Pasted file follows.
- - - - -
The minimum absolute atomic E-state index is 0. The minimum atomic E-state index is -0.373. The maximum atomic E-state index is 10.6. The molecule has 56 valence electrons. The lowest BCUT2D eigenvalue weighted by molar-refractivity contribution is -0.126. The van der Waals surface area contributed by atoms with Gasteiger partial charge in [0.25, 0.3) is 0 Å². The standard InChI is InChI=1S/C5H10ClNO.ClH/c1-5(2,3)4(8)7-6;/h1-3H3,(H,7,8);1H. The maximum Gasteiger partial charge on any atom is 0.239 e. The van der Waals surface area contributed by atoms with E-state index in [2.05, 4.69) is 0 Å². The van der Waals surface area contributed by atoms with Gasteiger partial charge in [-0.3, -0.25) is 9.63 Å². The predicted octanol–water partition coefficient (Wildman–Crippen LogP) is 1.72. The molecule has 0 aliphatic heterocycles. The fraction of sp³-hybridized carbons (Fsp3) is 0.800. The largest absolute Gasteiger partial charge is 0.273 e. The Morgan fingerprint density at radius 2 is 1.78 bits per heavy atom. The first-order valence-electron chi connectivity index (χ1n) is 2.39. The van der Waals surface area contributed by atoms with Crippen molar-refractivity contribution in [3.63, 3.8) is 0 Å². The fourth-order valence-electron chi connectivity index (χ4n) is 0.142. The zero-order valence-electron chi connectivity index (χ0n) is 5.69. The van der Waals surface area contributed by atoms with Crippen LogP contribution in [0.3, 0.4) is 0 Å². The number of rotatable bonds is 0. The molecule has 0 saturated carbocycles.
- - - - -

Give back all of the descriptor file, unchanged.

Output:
The minimum absolute atomic E-state index is 0. The minimum atomic E-state index is -0.373. The maximum atomic E-state index is 10.6. The molecule has 56 valence electrons. The lowest BCUT2D eigenvalue weighted by molar-refractivity contribution is -0.126. The van der Waals surface area contributed by atoms with Gasteiger partial charge in [0.25, 0.3) is 0 Å². The standard InChI is InChI=1S/C5H10ClNO.ClH/c1-5(2,3)4(8)7-6;/h1-3H3,(H,7,8);1H. The maximum Gasteiger partial charge on any atom is 0.239 e. The van der Waals surface area contributed by atoms with E-state index in [2.05, 4.69) is 0 Å². The van der Waals surface area contributed by atoms with Gasteiger partial charge in [-0.3, -0.25) is 9.63 Å². The predicted octanol–water partition coefficient (Wildman–Crippen LogP) is 1.72. The molecule has 0 aliphatic heterocycles. The fraction of sp³-hybridized carbons (Fsp3) is 0.800. The largest absolute Gasteiger partial charge is 0.273 e. The Morgan fingerprint density at radius 2 is 1.78 bits per heavy atom. The first-order valence-electron chi connectivity index (χ1n) is 2.39. The van der Waals surface area contributed by atoms with Crippen molar-refractivity contribution in [3.63, 3.8) is 0 Å². The fourth-order valence-electron chi connectivity index (χ4n) is 0.142. The zero-order valence-electron chi connectivity index (χ0n) is 5.69. The van der Waals surface area contributed by atoms with Crippen LogP contribution in [0.3, 0.4) is 0 Å². The number of rotatable bonds is 0. The molecule has 0 saturated carbocycles.